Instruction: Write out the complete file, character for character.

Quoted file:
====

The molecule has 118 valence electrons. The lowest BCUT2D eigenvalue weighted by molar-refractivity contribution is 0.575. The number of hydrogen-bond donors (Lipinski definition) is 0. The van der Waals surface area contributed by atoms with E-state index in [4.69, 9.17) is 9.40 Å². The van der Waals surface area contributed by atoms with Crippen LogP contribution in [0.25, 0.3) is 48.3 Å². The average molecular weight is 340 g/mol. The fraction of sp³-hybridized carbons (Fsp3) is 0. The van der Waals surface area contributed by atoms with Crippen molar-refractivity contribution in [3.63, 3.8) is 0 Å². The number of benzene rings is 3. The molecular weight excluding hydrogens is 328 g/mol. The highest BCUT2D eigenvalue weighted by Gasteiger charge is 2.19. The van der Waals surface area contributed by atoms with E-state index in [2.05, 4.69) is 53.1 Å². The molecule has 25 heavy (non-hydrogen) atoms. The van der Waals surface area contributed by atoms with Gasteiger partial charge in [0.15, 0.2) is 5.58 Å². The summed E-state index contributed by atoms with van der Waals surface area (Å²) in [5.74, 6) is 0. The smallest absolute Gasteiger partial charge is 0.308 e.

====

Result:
The molecule has 118 valence electrons. The lowest BCUT2D eigenvalue weighted by molar-refractivity contribution is 0.575. The number of hydrogen-bond donors (Lipinski definition) is 0. The van der Waals surface area contributed by atoms with E-state index in [4.69, 9.17) is 9.40 Å². The van der Waals surface area contributed by atoms with Crippen LogP contribution in [0.25, 0.3) is 48.3 Å². The average molecular weight is 340 g/mol. The fraction of sp³-hybridized carbons (Fsp3) is 0. The van der Waals surface area contributed by atoms with Crippen molar-refractivity contribution in [3.63, 3.8) is 0 Å². The number of benzene rings is 3. The molecular weight excluding hydrogens is 328 g/mol. The highest BCUT2D eigenvalue weighted by Gasteiger charge is 2.19. The van der Waals surface area contributed by atoms with E-state index in [2.05, 4.69) is 53.1 Å². The molecule has 25 heavy (non-hydrogen) atoms. The van der Waals surface area contributed by atoms with Gasteiger partial charge in [0.15, 0.2) is 5.58 Å². The summed E-state index contributed by atoms with van der Waals surface area (Å²) in [5.74, 6) is 0. The smallest absolute Gasteiger partial charge is 0.308 e.